Thomspon Light Rifle
A Thompson Light Rifle (Springfield Armory)

The Army’s contest to choose a weapon saw dozens of entries, including one from Thompson. The Thompson’s entry looks like a kid drew a Thompson SMG. The Light Rifle seemed to utilize the same receiver but had a different barrel and stock design and its magazine well was bigger to accommodate the .30 Carbine cartridge. Further, Thompson wrapped a slotted shroud around the variant’s 16-inch-long barrel.

The Light Rifle featured a 30-round magazine and offered both semi-auto and selective fire options. In many ways, it could be argued that Thompson almost made the first assault rifle. Yet, the Army didn’t want another Thompson, and the company’s entry wasn’t chosen. The weapon’s straight blowback action likely generated intense recoil, and the rifle was a fair bit bulkier than Winchester’s competing design that won the contest.  Eventually, light rifles became a great asset to the infantry, especially airborne forces.

The Persuader 

World War I saw a need for small, rapid-firing weapons, and the arms industry responded. Thompson’s answer, built in 1917, was the Persuader prototype. This was the company’s first SMG and one of the first SMGs in general.

The Persuader

The Persuader looks like something out of the Fallout video games. It used a tape-feed mechanism, something more akin to a belt than your traditional spring-loaded magazine. The loaded tape would drop into a special magazine for protection and retainment. 

Sadly, the feature that made the Thompson Persuader weird was also its fatal flaw and the Persuader’s tape feed couldn’t keep up with its rate of fire causing numerous stoppages and failures. Thus, the Persuader’s tape-feed design was abandoned. The weapon is currently at the West Point Military Museum. 

Peters 45 Auto-Shot Riot Cartridge 

I’ve cheated on my last entry: this isn’t a Thompson SMG, but a special ammo for the Thompson SMG. The Peters .45 Auto-Shot Riot Cartridge gave the Thompson gunner a close-range, less lethal option. This cartridge allowed you to use a standard Thompson SMG but required a special magazine.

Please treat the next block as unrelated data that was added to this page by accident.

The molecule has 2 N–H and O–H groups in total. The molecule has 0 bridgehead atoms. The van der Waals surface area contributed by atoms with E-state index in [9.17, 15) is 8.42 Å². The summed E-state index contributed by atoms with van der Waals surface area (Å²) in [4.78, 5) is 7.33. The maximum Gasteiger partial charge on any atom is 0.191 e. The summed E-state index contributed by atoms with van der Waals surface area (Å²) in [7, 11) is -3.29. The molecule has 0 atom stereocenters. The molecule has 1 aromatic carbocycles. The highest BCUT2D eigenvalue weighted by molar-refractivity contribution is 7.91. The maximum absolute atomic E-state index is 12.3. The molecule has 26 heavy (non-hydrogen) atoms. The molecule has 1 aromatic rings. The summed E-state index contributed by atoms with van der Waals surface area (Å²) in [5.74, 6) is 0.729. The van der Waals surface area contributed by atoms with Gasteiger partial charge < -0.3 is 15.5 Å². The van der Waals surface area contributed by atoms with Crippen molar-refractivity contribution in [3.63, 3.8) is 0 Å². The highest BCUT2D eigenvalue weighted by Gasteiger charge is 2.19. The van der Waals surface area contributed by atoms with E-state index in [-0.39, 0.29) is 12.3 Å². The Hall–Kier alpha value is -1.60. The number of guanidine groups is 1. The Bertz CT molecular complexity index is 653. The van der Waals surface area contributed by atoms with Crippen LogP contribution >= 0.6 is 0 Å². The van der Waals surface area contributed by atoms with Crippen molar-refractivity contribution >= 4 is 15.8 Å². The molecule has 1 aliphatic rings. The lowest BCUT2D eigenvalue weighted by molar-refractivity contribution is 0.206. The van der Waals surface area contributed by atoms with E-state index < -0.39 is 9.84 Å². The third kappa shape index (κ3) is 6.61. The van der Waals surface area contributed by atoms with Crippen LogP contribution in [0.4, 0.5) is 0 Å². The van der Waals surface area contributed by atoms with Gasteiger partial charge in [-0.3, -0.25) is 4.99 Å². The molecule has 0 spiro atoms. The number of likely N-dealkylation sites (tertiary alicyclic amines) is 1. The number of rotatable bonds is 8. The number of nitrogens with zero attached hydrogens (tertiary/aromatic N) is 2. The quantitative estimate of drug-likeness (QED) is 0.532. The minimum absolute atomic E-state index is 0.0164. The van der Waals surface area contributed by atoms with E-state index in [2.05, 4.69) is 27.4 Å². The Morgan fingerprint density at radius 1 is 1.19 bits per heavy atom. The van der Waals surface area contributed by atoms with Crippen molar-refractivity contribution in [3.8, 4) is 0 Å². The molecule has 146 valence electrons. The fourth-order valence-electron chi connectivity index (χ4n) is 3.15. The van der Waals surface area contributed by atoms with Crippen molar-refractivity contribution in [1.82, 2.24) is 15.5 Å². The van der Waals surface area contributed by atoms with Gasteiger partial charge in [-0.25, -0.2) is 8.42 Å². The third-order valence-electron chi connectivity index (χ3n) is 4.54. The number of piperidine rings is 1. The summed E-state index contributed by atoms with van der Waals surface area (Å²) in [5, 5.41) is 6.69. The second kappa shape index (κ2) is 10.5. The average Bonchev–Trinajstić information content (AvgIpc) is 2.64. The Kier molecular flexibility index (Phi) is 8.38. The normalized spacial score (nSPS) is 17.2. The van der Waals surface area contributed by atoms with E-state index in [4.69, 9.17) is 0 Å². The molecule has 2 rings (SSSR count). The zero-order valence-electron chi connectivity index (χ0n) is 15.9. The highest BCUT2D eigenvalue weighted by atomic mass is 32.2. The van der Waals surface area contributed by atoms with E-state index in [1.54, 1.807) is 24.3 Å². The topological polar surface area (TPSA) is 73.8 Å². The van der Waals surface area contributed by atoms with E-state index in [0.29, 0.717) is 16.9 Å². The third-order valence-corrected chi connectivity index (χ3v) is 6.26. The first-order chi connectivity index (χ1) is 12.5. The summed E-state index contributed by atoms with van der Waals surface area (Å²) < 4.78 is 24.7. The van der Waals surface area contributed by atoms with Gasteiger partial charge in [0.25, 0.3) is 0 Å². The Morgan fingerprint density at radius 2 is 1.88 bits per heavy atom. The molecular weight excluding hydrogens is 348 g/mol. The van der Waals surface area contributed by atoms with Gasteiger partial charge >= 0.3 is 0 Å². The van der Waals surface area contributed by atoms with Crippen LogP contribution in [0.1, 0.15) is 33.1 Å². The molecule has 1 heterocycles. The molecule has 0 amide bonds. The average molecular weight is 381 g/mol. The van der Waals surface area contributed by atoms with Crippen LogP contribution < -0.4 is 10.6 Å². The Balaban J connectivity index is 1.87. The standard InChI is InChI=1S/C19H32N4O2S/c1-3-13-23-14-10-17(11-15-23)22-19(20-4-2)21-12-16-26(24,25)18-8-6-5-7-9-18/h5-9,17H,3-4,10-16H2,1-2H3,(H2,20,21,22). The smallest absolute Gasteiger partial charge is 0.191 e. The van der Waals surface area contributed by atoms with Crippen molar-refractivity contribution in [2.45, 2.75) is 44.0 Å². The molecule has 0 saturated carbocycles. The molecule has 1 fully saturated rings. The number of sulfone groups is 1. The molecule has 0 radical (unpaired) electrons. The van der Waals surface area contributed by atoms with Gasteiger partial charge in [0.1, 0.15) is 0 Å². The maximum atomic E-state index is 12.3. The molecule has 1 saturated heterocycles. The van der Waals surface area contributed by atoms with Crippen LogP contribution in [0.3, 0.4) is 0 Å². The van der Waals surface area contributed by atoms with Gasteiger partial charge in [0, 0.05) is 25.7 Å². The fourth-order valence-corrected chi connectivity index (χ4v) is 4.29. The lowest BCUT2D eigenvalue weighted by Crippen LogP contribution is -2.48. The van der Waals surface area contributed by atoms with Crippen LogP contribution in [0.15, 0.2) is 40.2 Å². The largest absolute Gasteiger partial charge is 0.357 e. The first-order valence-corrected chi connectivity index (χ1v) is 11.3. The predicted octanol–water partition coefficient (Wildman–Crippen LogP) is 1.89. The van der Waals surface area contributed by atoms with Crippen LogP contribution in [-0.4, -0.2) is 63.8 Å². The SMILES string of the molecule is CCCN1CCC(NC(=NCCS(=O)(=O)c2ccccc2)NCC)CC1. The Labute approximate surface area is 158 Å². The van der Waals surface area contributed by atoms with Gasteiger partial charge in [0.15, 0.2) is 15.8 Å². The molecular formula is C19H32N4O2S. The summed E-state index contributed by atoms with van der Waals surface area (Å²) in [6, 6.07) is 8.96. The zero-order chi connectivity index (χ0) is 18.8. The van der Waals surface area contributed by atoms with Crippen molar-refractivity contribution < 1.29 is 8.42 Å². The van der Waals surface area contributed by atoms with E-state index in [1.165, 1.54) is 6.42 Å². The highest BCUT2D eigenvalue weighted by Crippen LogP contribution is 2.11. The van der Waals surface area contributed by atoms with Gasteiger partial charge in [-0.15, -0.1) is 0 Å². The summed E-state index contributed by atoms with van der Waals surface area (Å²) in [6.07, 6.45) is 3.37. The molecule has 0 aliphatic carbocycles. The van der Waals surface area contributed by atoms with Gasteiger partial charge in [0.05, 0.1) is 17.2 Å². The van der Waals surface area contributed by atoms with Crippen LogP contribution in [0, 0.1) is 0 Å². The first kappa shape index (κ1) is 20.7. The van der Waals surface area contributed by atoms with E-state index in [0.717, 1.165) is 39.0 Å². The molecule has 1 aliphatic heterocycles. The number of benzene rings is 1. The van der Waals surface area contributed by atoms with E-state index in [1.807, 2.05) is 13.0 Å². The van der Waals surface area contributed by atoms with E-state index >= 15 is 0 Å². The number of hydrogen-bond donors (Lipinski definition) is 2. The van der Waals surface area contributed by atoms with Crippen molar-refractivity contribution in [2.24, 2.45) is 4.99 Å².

The .45 Auto-Shot was a .45 ACP cartridge with a double crimp that held 120 pellets of #8 birdshot in a cardboard container. The round wasn’t powerful enough to cycle the action, so it created a straight pull shotgun out of the Thompson. It fired real projectiles and was an interesting approach to less lethal technology. I guess there is a reason it never became standard! 

The Thompson SMG would go on to be quite successful during World War II and even after. It was a robust, well-made, and reliable weapon. Sure, it was heavy and expensive, but it’s an American cultural icon. Auto-Ordnance’s business acumen and the Thompson’s easily adjustable design led to some really weird variants along the way, and while they might not have been successful, they are most certainly interesting. 

Read more from Sandboxx News

Related Posts
Travis Pike

Travis Pike is a former Marine Machine gunner who served with 2nd Bn 2nd Marines for 5 years. He deployed in 2009 to Afghanistan and again in 2011 with the 22nd MEU(SOC) during a record-setting 11 months at sea. He’s trained with the Romanian Army, the Spanish Marines, the Emirate Marines, and the Afghan National Army. He serves as an NRA certified pistol instructor and teaches concealed carry classes.

Read More From Travis Pike